Martin Niemöller (1892–1984) was a prominent Lutheran pastor in Germany. He emerged as an outspoken public foe of Adolf Hitler and spent the last seven years of Nazi rule in concentration camps. He is perhaps best remembered for his postwar words, “First they came for the socialists, and I did not speak out…”
First they came for the socialists, and I did not speak out—because I was not a socialist.
Then they came for the trade unionists, and I did not speak out— because I was not a trade unionist.
Then they came for the Jews, and I did not speak out—because I was not a Jew.
Then they came for me—and there was no one left to speak for me.
Black History of Holocaust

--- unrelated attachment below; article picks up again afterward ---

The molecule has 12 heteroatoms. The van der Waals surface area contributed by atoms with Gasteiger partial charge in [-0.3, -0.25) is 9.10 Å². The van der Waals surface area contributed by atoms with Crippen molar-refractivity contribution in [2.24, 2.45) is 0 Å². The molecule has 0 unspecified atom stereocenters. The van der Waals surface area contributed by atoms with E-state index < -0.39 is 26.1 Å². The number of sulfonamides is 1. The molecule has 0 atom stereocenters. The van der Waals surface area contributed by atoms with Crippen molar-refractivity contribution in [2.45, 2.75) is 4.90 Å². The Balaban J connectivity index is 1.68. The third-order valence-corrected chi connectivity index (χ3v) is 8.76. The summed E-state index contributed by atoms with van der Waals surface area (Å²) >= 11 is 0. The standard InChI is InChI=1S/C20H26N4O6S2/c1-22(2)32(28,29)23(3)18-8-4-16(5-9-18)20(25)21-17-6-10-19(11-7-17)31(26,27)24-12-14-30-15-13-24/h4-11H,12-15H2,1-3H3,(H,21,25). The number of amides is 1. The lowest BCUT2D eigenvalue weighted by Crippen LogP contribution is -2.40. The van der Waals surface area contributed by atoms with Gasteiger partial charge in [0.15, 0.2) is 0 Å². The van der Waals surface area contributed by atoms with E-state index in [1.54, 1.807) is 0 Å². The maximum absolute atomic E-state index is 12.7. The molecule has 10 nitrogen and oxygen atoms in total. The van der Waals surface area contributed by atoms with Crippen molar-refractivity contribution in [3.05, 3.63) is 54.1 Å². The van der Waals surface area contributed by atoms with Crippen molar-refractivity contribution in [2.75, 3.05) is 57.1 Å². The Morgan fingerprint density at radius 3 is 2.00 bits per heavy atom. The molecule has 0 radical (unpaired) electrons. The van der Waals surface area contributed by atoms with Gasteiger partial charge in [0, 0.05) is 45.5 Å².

The most famous Holocaust poem, “First they came for the socialists, and I did not speak out” was written by Martin Niemöller, a Lutheran pastor who was born in Germany in 1892. At one time a supporter of Hitler’s policies, he eventually came to oppose the Nazis and as a result was arrested and confined to the Sachsenhausen and Dachau concentration camps from 1938 to 1945. After narrowly avoiding execution, he was liberated by the Allies in 1945. Niemöller was not a Holocaust denier, nor did he deny his own personal guilt. After Niemöller’s cellmate Leo Stein was released, he wrote an article for The National Jewish Monthly, in which Stein asked Martin Niemöller why he had ever supported the Nazi Party. Niemöller replied: “I find myself wondering about that too. I wonder about it as much as I regret it. Still, it is true that Hitler betrayed me. I had an audience with him, as a representative of the Protestant Church, shortly before he became Chancellor in 1932. Hitler promised me, on his word of honor, to protect the Church and not to issue any anti-Church laws. He also agreed not to allow pogroms against the Jews, assuring me as follows: ‘There will be restrictions against the Jews, but there will be no ghettos, no pogroms, in Germany.’ I really believed … Hitler’s assurance satisfied me at the time … I am paying for that mistake now; and not me alone, but thousands of other persons like me.” After the war, Martin Niemöller was one of the initiators of the Stuttgart Declaration of Guilt, which acknowledged that German churches had not done enough to resist the Nazis. Martin Niemöller also became an ardent pacifist and campaigner for nuclear disarmament. He died in Wiesbaden, Germany in 1984.